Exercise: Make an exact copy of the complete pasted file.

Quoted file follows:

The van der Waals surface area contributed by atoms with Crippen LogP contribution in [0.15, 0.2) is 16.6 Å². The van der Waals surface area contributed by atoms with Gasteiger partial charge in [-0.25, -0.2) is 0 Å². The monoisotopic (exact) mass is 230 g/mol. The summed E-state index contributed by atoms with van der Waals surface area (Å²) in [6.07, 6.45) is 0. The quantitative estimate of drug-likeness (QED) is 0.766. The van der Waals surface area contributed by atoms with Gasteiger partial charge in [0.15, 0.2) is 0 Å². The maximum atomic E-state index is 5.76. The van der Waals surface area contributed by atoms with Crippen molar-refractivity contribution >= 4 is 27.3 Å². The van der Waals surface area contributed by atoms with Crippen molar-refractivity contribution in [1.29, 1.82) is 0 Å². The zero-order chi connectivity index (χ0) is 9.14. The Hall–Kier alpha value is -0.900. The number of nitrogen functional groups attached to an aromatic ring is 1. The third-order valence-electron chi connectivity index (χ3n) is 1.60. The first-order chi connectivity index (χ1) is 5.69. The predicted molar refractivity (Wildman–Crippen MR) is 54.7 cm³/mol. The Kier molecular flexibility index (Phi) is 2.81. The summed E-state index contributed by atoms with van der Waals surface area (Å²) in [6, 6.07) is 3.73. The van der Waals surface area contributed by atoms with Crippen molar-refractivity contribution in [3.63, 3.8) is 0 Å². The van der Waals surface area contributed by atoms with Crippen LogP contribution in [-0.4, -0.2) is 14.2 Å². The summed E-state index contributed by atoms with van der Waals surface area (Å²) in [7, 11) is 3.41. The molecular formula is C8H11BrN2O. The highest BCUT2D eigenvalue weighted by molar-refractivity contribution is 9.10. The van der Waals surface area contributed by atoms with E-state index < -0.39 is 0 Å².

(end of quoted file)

The van der Waals surface area contributed by atoms with Crippen LogP contribution in [0.15, 0.2) is 16.6 Å². The van der Waals surface area contributed by atoms with Gasteiger partial charge in [-0.25, -0.2) is 0 Å². The monoisotopic (exact) mass is 230 g/mol. The summed E-state index contributed by atoms with van der Waals surface area (Å²) in [6.07, 6.45) is 0. The quantitative estimate of drug-likeness (QED) is 0.766. The van der Waals surface area contributed by atoms with Gasteiger partial charge in [0.15, 0.2) is 0 Å². The maximum atomic E-state index is 5.76. The van der Waals surface area contributed by atoms with Crippen molar-refractivity contribution >= 4 is 27.3 Å². The van der Waals surface area contributed by atoms with Crippen molar-refractivity contribution in [1.29, 1.82) is 0 Å². The zero-order chi connectivity index (χ0) is 9.14. The Hall–Kier alpha value is -0.900. The number of nitrogen functional groups attached to an aromatic ring is 1. The third-order valence-electron chi connectivity index (χ3n) is 1.60. The first-order chi connectivity index (χ1) is 5.69. The predicted molar refractivity (Wildman–Crippen MR) is 54.7 cm³/mol. The Kier molecular flexibility index (Phi) is 2.81. The summed E-state index contributed by atoms with van der Waals surface area (Å²) in [6, 6.07) is 3.73. The van der Waals surface area contributed by atoms with Crippen molar-refractivity contribution in [3.63, 3.8) is 0 Å². The van der Waals surface area contributed by atoms with Crippen LogP contribution in [-0.4, -0.2) is 14.2 Å². The summed E-state index contributed by atoms with van der Waals surface area (Å²) in [7, 11) is 3.41. The molecular formula is C8H11BrN2O. The highest BCUT2D eigenvalue weighted by molar-refractivity contribution is 9.10. The van der Waals surface area contributed by atoms with E-state index < -0.39 is 0 Å².